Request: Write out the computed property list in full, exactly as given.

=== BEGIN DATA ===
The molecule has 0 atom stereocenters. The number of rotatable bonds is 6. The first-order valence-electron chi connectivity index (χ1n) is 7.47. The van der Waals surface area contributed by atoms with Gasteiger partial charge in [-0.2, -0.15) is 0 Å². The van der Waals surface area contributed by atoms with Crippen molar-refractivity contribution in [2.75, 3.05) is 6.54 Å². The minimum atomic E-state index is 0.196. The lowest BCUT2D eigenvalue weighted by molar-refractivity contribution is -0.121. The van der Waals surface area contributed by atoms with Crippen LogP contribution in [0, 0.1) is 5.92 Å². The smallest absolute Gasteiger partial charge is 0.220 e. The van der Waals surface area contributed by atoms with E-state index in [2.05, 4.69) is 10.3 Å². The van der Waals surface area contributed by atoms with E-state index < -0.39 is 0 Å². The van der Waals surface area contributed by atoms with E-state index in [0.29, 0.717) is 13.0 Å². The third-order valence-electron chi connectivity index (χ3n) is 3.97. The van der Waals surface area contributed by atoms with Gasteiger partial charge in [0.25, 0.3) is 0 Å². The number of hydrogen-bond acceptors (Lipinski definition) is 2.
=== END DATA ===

The molecule has 0 atom stereocenters. The number of rotatable bonds is 6. The first-order valence-electron chi connectivity index (χ1n) is 7.47. The van der Waals surface area contributed by atoms with Gasteiger partial charge in [-0.2, -0.15) is 0 Å². The van der Waals surface area contributed by atoms with Crippen molar-refractivity contribution in [2.75, 3.05) is 6.54 Å². The minimum atomic E-state index is 0.196. The lowest BCUT2D eigenvalue weighted by molar-refractivity contribution is -0.121. The van der Waals surface area contributed by atoms with Crippen LogP contribution in [0, 0.1) is 5.92 Å². The smallest absolute Gasteiger partial charge is 0.220 e. The van der Waals surface area contributed by atoms with E-state index in [2.05, 4.69) is 10.3 Å². The van der Waals surface area contributed by atoms with E-state index < -0.39 is 0 Å². The van der Waals surface area contributed by atoms with E-state index in [0.29, 0.717) is 13.0 Å². The third-order valence-electron chi connectivity index (χ3n) is 3.97. The van der Waals surface area contributed by atoms with Gasteiger partial charge in [0.25, 0.3) is 0 Å². The number of hydrogen-bond acceptors (Lipinski definition) is 2.